The Cary Sisters
When arriving at Clovernook Center for the Blind, visitors often notice a quaint white brick cottage on the front lawn with a large sign proclaiming its listing on the National Register. Most don’t know the full story – but the house known as Cary Cottage has a rich history that links our campus back to the earliest days of the Ohio frontier, and whose inhabitants’ desires to advocate for the disadvantaged and disenfranchised parallel our founders a century later.
Cary Cottage was built on Clovernook Farm in 1832, by Robert and Elizabeth Cary seven miles north of Cincinnati. They had nine children – including Alice and Phoebe Cary who grew up to be internationally recognized poets, as well as women’s rights advocates and abolitionists. Although the Cary sisters had little formal schooling at their home, they grew up with a love of storytelling and literature.
In adulthood, Alice and Phoebe Cary’s poetry attracted positive reviews from top literary figures like editor Horace Greeley and writer Edgar Allan Poe, who stated that Alice’s “Pictures of Memory” was “one of the most musically perfect lyrics in the English language.”
The sister poets’ success allowed them to move to New York City, where Alice and Phoebe regularly wrote for Harper’s and The Atlantic Monthly. Alice also contributed to the abolitionist paper National Era–which recognizably first published Uncle Tom’s Cabin by Harriet Beecher Stowe.
During the 19th century, women were often discouraged from writing professionally, but the Cary sisters hosted a literary salon at their Manhattan apartment that was frequented by the most prominent writers and thinkers of their age. The sisters continually worked to promote women’s rights, such as when Phoebe worked for the women’s suffrage and anti-slavery activist Susan B. Anthony on the paper The Revolution, and when Alice served as president of Sorosis, the first professional women’s club in the United States.
The Trader Sisters
Shortly after the deaths of the Cary sisters in 1871, the four Trader sisters—Effie, Georgia, Florence, and Louise, were born into a well-to-do family in Xenia, Ohio. After Georgia’s birth, it quickly became evident that she suffered from congenital cataracts. Their mother, Mrs. Trader, was determined Georgia would not be deprived of education and opportunity. Georgia Trader was the first blind student ever to be admitted into a Cincinnati Public School – and it is in that spirit that the Clovernook Center emerged.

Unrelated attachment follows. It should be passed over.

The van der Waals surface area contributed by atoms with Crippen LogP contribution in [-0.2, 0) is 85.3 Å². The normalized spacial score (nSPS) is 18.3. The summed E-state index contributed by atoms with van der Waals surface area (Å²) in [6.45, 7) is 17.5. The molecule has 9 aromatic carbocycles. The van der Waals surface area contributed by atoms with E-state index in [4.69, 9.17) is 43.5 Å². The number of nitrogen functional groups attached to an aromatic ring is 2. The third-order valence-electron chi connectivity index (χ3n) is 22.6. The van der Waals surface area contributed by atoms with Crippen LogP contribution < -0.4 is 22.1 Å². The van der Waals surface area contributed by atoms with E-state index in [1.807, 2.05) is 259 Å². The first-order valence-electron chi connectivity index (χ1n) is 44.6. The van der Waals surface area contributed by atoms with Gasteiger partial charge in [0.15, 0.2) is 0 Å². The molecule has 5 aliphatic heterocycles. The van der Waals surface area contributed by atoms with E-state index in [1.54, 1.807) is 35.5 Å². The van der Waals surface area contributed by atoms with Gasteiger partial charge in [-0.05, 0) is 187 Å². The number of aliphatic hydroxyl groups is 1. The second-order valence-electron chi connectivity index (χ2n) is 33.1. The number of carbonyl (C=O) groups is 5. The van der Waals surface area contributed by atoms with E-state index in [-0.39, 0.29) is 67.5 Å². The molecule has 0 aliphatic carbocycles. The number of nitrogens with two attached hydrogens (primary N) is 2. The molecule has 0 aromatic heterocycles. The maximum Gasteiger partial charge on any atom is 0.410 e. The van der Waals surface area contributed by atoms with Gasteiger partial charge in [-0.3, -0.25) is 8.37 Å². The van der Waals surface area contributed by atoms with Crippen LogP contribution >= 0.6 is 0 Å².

In 1903, the Trader sisters saw an advertisement listing the sale of Cary Cottage. Feeling that the Clovernook property was perfect for the needs of a home for the blind, the Traders visited their friend William Procter, of the company Procter & Gamble, to seek his advice about raising funds to purchase the land. Subsequently, Mr. Procter instructed his realtor to purchase Clovernook for the Traders on his behalf. On May 8th, 1903, Clovernook became the first Home for Blind Women in Ohio.
Following the Clovernook purchase, she and her sister Florence formed the first Library for the Blind in Cincinnati. Building on the library’s success, in 1905 they began a school for blind children in Cincinnati, which at the time was only the second school of its kind to be established in the United States.
When creating Clovernook, Georgia insisted “blindness and idleness are not to be endured,” and set out to provide occupation by training its residents in handiwork, such as weaving, knitting, crocheting, beading, and basketry. The capital that these items brought in translated to a new found independence and enhanced self-esteem for the women. This later prepared them to accept the gift of a printing press, and in 1914 Clovernook established the first printing house operated by the blind.
Clovernook is a not-for-profit corporation led by a President – appointed by, and responsible to a Board of Trustees. As more blind and visually impaired persons now live and function independently at home, Clovernook no longer operates as a home for the blind. Today Clovernook is one of the largest global producers of braille—over 25 million pages are shipped from our doors to libraries and international consumers annually. Multiple facilities and additions have been added to meet the needs of rehabilitative and employment opportunity initiatives. Clovernook Center remains a vibrant and multi-faceted resource for the education, occupation and recreation of the blind and visually impaired in Cincinnati and surrounding communities.